Your guide to a lonely Valentine’s Day


Photo by Dave Jennings/Leslie Fireman

Sasha Baumgartner provides readers with more Unqualified Advice about Valentine’s Day

By Sasha Baumgartner, Editor

“Once more, you open the door,

And you’re here in my heart,

And my heart will go on and on.”

— Celine Dion, 1997 —

Love is in the air as Valentine’s Day approaches: pink and red can be spotted around every corner, and one’s nostrils are filled with a strange chocolate aroma. For some, Valentine’s Day is an exciting time that they get to share with a partner, but on the other hand, it can be a slap in the face and reminder to some that they are lonely. Although you can celebrate the holiday with family or friends, doing so does not generate the same feeling as getting to spend the time with a significant other.

Valentine’s Day is an ancient holiday celebrated every year on February 14. Through time, the holiday’s meaning has shifted, as it has become more commercialized. Now, it is impossible to walk into any store without seeing a heart-shaped item or a teddy bear just waiting for you to love it. This day is all about love, friendship, family, love and romantic love – but mostly romantic love. That is why, as a single person, Valentine’s Day can be a disheartening occasion. Sure, you can get a box of chocolates from your mom, but it does not feel the same as sharing that moment with a significant other. And so, I have some great alternatives to participate in this Valentine’s Day, and how to focus on self-love as I – and so many others – spend yet another holiday as a party for one.

Love is something that, as human beings, we need. I always like to argue that love is one of the basic needs. Sure, we need food, water, and oxygen, but I think love fits into the top ten of these necessities. There are many different love languages that love can be obtained by, but at the end of the day, everyone needs some. In an article posted by Psychology Today , Raj Raghunathan Ph.D., dives into the desire to be loved, and why humans are always searching for affection. Raghunathan expresses, “All of us have an intense desire to be loved and nurtured. The need to be loved, as experiments by Bowlby and others have shown, could be considered one of our most basic and fundamental needs.” The author’s comments completely sum up why I believe that love is one of the basic human needs. But, one thing I would really like to draw some attention to in this article is self-love. If you think about it, how can you love anyone else if you cannot begin to love yourself? I understand that sounds like a bunch of bull, because that is what I thought when I first heard the phrase, but trust me, there is accuracy to those words. Medical News Today has an article about self-love that describes the misconception of self-love perfectly: “For many people, the concept of self-love might conjure images of tree-hugging hippies or cheesy self-help books. But, as many psychology studies attest, self-love and -compassion are key for mental health and well-being.” Therefore, self-love is something that should not be overlooked because loving yourself can lead to healthier relationships overall.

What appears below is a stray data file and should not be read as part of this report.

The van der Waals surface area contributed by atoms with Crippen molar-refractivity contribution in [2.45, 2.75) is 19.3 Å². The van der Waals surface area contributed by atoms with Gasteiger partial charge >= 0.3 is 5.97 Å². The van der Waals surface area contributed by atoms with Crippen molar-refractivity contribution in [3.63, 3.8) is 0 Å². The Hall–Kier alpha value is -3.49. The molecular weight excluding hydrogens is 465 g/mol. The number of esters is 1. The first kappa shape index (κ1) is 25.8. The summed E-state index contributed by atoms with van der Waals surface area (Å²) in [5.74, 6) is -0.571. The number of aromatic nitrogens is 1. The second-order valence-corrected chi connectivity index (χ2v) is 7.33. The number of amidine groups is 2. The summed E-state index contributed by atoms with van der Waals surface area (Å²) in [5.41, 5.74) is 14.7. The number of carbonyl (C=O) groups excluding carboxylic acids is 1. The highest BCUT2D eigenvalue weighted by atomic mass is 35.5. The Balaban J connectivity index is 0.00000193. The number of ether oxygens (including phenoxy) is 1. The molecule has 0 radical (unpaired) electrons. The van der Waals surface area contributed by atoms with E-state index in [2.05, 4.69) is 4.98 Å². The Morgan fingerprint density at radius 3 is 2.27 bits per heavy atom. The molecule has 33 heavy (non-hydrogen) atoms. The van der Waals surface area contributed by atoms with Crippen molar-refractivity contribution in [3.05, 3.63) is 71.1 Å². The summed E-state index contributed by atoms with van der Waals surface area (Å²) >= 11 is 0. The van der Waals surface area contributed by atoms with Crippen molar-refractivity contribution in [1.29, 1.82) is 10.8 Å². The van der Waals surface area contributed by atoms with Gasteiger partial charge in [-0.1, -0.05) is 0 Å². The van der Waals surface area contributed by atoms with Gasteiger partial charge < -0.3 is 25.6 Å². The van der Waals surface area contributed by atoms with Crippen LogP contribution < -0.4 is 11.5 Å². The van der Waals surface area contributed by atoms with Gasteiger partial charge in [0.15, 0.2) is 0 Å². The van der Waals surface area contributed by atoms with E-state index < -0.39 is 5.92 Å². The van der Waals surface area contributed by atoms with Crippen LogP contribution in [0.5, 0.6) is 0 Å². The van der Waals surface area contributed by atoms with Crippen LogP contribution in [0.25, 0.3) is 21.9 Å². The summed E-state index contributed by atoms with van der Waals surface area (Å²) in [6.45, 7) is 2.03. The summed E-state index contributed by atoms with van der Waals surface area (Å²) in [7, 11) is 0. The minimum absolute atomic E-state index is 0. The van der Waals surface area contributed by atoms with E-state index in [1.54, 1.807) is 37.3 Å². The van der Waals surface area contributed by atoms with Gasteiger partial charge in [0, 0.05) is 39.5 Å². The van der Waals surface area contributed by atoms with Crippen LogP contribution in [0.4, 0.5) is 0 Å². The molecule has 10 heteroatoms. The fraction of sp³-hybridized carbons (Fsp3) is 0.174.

But let’s get to the nitty gritty: what if you are lonely this Valentine’s Day? What if you are searching for a way to fill your heart this year? Well, I have some tips or ideas that can fill your void this holiday.

Photo by Sasha Baumgartner

As mentioned before, self-love can help fill you up this year. The best way to formulate this concept of loving yourself is through self-care. Ah ha, the self-care comes back yet again; I do not think I can go a whole article without mentioning self-care, which proves its worth. So, take some time for self-care this year. Give yourself some time to reflect on how you treat yourself everyday. Ask yourself, Would I talk to a friend or loved one this way? Additionally, you may want to set up some affirmations to speak on Valentine’s Day. These affirmations can be short and sweet, or longer, with a deeper meaning – whichever you prefer. For example, you may want to hang up something on your mirror that says “Yes, I am feeling lonely, but this will, in fact, pass with time.” It is important to remind yourself that this year, you are lonely, but there is next year – and there is nothing better than the company you can provide yourself with work and time.
Depending on where you are in your self-compassion journey, number one may seem impossible, so do not worry: I have more options. “Galentine’s Day” originally came from the TV show Parks and Recreation , but has since been implemented into society as a standard celebration. Galentine’s Day is basically an “un-holiday” where you spend the day with your besties doing all the same fun things you would do if you were in a relationship. You can go out to a nice dinner together, buy each other chocolate, and participate in everything that couples normally do on Valentine’s Day. This awesome celebration of friendship usually arrives the day before Valentine’s Day, February 13. So, if you and some of your friends find yourselves lonely this year, plan an amazing Galentine’s Day celebration to lighten the mood and spread the love.

Whether you take the route of a solo Valentine’s Day or a friends/family holiday, I really do hope that these tips helped you in some sort of way. As always, remember that you are not alone, and please take care of yourself. And remember as said in the words of Paul McCarthy “All you need is love, all you need is love, all you need is love love, love is all you need.” So, give yourself that love you need this Valentine’s Day, and truly, don’t listen to me and my rants, because, yet again, I don’t know.